Giro Method Goggle

Giro Method

Test Location: Crested Butte & Irwin, Colorado

Days Tested: ~35

Lenses Tested:

  • VIVID Onyx (14% VLT)
  • VIVID Ember (35% VLT)
  • VIVID Infrared (58% VLT)

Stated Features:

  • Wide field of view
  • VIVID lens with Optics by ZEISS®
  • EVAK Vent Technology
  • Triple-layer face foam with microfleece facing
  • Clean and modern lines
  • Adapt Strap compatible
  • Available in Asian fit
  • Helmet compatible

MSRP: $140

Luke Koppa & Eric Freson review the Giro Method Goggle for Blister
Giro Method Goggle
Luke Koppa & Eric Freson review the Giro Method Goggle for Blister
Giro Method Goggle
Review Navigation:  Specs //  Intro //  Fit //  Lens Swapping //  Lens & Optics //  Fogging //  Field of View //  Helmet Compatibility //  Durabiity //  Price // Bottom Line


New for the 19/20 season, the Giro Method was designed with park and pipe skiers in mind, with styling cues in line with other current cylindrical goggles in the segment.

Luke Koppa & Eric Freson review the Giro Method Goggle for Blister
Luke Koppa using the Giro Method Goggle, Eleven Catskiing, Irwin, CO. (photo by Andy Banas / Eleven Experience)

Sharp looks, wide field of view, Giro’s solid lens options, and a moderate price point (for a high-end snowsports goggle) all made the Method a goggle I was excited to check out. Especially given that it comes with two of Giro’s nice VIVID lenses but costs under $150, the Method seemed promising. Luke Koppa and I have both been using it a lot this season, and here’s our take:


Eric Freson: I have been spending most of my time the last few seasons wearing goggles that typically have some sort of “XL” in their name somewhere. Meaning, I have been wearing some large-framed goggles. The Method was a breath of fresh air in that regard.

Luke Koppa & Eric Freson review the Giro Method Goggle for Blister
Eric Freson using the Giro Method Goggle, Crested Butte, CO.

The Method doesn’t tout itself as an XL sized frame, and nor should it. 5 years ago the Method would have been on the large size of the spectrum, but these days I’d slot it somewhere in the “medium-large” spectrum. Meaning, for average-sized humans and faces, the Method isn’t going to leave you looking like a space marine, but it does offer above-average field of view (more on that later).

I’d consider myself quite average proportionally in the brainstem area, and the Method fit is spot on. Most importantly I didn’t have any issues with the bridge of my nose / goggle interface as I do with some larger-framed goggles. The Method’s frame material is fairly stiff, but with its thick foam, I didn’t experience any air gaps or pressure points. Interfacing with various helmets was fine, too, including full-face helmets. As always, we recommend trying on goggles (with your helmet) before purchasing to get a better idea of how a particular frame will fit your face.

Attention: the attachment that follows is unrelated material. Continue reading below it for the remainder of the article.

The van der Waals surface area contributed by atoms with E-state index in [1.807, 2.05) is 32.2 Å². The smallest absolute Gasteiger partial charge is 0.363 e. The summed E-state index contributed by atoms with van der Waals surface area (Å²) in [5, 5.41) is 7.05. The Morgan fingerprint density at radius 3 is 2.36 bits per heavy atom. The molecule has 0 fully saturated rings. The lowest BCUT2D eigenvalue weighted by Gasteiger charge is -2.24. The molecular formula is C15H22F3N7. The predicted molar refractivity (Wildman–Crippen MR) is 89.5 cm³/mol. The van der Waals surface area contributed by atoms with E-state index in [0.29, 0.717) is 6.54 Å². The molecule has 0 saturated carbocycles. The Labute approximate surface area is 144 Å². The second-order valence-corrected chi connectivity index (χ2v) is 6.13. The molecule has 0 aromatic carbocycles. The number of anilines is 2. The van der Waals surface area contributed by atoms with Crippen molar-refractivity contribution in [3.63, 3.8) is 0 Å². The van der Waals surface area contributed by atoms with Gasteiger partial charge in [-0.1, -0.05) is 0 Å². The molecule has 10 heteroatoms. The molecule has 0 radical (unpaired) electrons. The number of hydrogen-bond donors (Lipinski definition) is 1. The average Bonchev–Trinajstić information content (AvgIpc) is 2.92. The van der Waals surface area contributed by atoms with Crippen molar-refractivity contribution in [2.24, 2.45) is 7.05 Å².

Luke: Yep, agreed on all fronts. I have a pretty large face / head and the Method fits me very well. For reference, the Method is taller than the Giro Axis, smaller overall than the Anon M4, and similar in terms of overall size vs. the Anon Sync, Smith Squad, and the new Smith Squad Mag.

Luke Koppa & Eric Freson review the Giro Method Goggle for Blister
Luke Koppa using the Giro Method Goggle, Eleven Catskiing, Irwin, CO.

While its frame is not extremely flexible, I was able to get rid of any air gaps without really cranking on the Method’s strap or creating pressure points, which is something I’m definitely not able to do with all goggles (especially those with stiff and / or really large frames).

Lens Swapping

Eric: Swapping lenses on the Method is by no means as easy as magnetic systems available, but it isn’t rocket science, either. Giro uses what they call a “Slash Seal” system which provides a convenient and easy to follow shelf for the lens to sit on and create a proper seal as you connect the multiple nobs throughout the lens to the frame. It also helps to give the lens an extremely snug fit, which inspired confidence in terms of not worrying about the lens popping out when bouncing your face off your knees, trees, handlebars, or other obstacles.

Luke Koppa & Eric Freson review the Giro Method Goggle for Blister
Eric Freson using the Giro Method Goggle, Crested Butte, CO.